By Kevin Eikeberry, co-founder of the Remote Leadership Institute.
You’ve likely got a meeting or conference call on your schedule, and at least some employees will be calling in from a remote location. When people aren’t sitting right in front of you, how do you ensure that they are paying attention and fully understanding your message?
Well, you have to earn their attention. Otherwise, the draw of scrolling through Twitter, checking email on their phones, tackling their lengthy to-do list or cuddling with the cat napping on their lap is going to be too much and steal their focus. If you want people to actually listen to your message, follow this advice:
Put yourself in employees’ shoes
Stop focusing on what excites you about the topic or what you think is important. You have to see the situation from your employees viewpoint. Get to know their situation, their needs, their interests, and their perspectives. Then focus your words and delivery on why the information matters to employees, and ultimately how it will benefit them.
Spark their interests
Think about it. You will partly watch the TV while you do something else, until your show is on. You will listen-with-one-ear to the lunchtime conversation until it is important to you. You will earn people’s attention only when they understand what the topic means to them. Tell them upfront why they must listen. When they know what follows matters to them, they will listen more carefully.
Additionally, studies have shown that people would rather avoid loss than hope for gain. We remember negative things longer than positive ones. When people see how your message will remove pain, stress or frustration, they will be more attentive. If you can help them avoid uncomfortable or unsavory outcomes, they will be more likely to stay with you. This one is hard to remember if you are a generally positive person, or if you are motivated by the possibility of gain. Even if that is you, remember the mantra, remove pain first, then extol the positive possibilities.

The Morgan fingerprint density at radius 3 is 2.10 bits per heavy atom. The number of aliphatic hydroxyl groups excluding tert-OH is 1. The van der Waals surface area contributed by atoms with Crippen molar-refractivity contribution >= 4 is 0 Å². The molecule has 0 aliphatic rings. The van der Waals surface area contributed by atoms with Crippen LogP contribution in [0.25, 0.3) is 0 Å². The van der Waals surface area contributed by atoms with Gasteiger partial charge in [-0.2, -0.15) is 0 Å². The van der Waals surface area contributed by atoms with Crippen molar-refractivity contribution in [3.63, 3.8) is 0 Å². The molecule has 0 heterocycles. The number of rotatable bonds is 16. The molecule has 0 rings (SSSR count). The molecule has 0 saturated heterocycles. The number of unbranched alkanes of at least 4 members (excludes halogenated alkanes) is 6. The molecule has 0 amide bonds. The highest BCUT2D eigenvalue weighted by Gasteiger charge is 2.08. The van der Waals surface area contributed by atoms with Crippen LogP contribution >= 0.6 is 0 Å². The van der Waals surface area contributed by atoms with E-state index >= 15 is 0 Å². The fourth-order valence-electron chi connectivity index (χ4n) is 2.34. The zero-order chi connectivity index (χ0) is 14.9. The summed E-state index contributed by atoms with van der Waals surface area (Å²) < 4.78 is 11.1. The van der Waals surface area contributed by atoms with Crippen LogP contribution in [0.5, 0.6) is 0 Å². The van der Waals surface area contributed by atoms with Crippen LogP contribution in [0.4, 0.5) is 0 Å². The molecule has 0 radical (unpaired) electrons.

Don’t rely on data
The data is important, but alone it is never enough. Human beings are emotional and so to earn employees’ attention, you must do more than craft the perfect logical argument or the most beautiful pie chart. Help people discover what is in it for them, and why they should care about the topic.
Focus on the message, not the tactic
There are plenty of tactics that might be a big enough surprise to get people to listen to you at the start. While a tactic like the right joke, a simple magic trick or banging your shoe on the table (a la Nikita Khrushchev), might be enough of a pattern interrupt for people to look up and listen, it isn’t enough to hold them the entire time. Besides, you don’t want them to remember the stunt and miss your message.
For your next meeting, start with these ideas, not by firing up PowerPoint. It will seem like it is taking you longer to to prepare at first, but it will be worth it, because you will end up with more productive meetings.